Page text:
Watershed, fate and transport, modeling, ecosystem stress, pesticides, Diazinon, Sacramento River, hydrologic model, California, groundwater., RFA, Scientific Discipline, INTERNATIONAL COOPERATION, Waste, Water, ECOSYSTEMS, Ecosystem Protection/Environmental Exposure & Risk, Water & Watershed, Aquatic Ecosystems & Estuarine Research, Aquatic Ecosystem, Fate & Transport, Environmental Microbiology, Monitoring/Modeling, Terrestrial Ecosystems, Biochemistry, Ecology and Ecosystems, Aquatic Ecosystem Restoration, Watersheds, fate and transport, aquatic, watershed management, ambient particle properties, ecosystem assessment, Sacramento River, sediment transport, pesticides, restoration strategies, modeling, watershed influences, hydrology, wetland restoration, integrated watershed model, chemical kinetics, aquatic ecosystems, environmental stress, source load modeling, watershed sustainablility, material transport, groundwater contamination, ecosystem stress, ecology assessment models, ecological impact, agrochemicals, vadose zone, ecological research, watershed restoration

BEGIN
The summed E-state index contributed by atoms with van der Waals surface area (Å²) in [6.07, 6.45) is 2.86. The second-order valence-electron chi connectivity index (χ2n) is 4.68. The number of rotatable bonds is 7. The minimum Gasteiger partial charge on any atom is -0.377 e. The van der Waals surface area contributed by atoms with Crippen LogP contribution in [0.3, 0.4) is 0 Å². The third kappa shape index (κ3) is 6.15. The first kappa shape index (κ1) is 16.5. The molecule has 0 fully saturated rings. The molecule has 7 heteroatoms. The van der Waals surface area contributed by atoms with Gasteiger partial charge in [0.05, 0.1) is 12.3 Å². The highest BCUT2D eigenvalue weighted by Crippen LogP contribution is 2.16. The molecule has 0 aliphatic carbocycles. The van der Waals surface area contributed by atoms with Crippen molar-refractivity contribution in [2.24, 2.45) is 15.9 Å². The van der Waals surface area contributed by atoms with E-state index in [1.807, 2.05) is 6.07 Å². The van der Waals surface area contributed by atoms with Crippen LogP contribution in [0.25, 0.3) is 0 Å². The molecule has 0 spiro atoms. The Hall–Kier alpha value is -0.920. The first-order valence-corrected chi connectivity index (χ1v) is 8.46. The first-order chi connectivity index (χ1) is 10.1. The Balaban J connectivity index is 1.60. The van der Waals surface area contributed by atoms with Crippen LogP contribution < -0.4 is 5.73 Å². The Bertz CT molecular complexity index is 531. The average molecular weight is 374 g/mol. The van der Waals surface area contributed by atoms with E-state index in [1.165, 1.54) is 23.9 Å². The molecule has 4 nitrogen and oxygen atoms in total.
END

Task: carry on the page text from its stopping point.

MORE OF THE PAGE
Progress and Final Reports:

1999 Progress Report
2000 Progress Report
Final Report


Main Center Abstract and Reports:

R825433    EERC - Center for Ecological Health Research (Cal Davis)

Subprojects under this Center: (EPA does not fund or establish subprojects; EPA awards and manages the overall grant for this center).
R825433C001 Potential for Long-Term Degradation of Wetland Water Quality Due to Natural Discharge of Polluted Groundwater
R825433C002 Sacramento River Watershed
R825433C003 Endocrine Disruption in Fish and Birds
R825433C004 Biomarkers of Exposure and Deleterious Effect: A Laboratory and Field Investigation
R825433C005 Fish Developmental Toxicity/Recruitment
R825433C006 Resolving Multiple Stressors by Biochemical Indicator Patterns and their Linkages to Adverse Effects on Benthic Invertebrate Patterns
R825433C007 Environmental Chemistry of Bioavailability in Sediments and Water Column
R825433C008 Reproduction of Birds and mammals in a terrestrial-aquatic interface
R825433C009 Modeling Ecosystems Under Combined Stress
R825433C010 Mercury Uptake by Fish
R825433C011 Clear Lake Watershed
R825433C012 The Role of Fishes as Transporters of Mercury
R825433C013 Wetlands Restoration
R825433C014 Wildlife Bioaccumulation and Effects
R825433C015 Microbiology of Mercury Methylation in Sediments
R825433C016 Hg and Fe Biogeochemistry
R825433C017 Water Motions and Material Transport
R825433C018 Economic Impacts of Multiple Stresses
R825433C019 The History of Anthropogenic Effects
R825433C020 Wetland Restoration
R825433C021 Sierra Nevada Watershed Project
R825433C022 Regional Transport of Air Pollutants and Exposure of Sierra Nevada Forests to Ozone
R825433C023 Biomarkers of Ozone Damage to Sierra Nevada Vegetation
R825433C024 Effects of Air Pollution on Water Quality: Emission of MTBE and Other Pollutants From Motorized Watercraft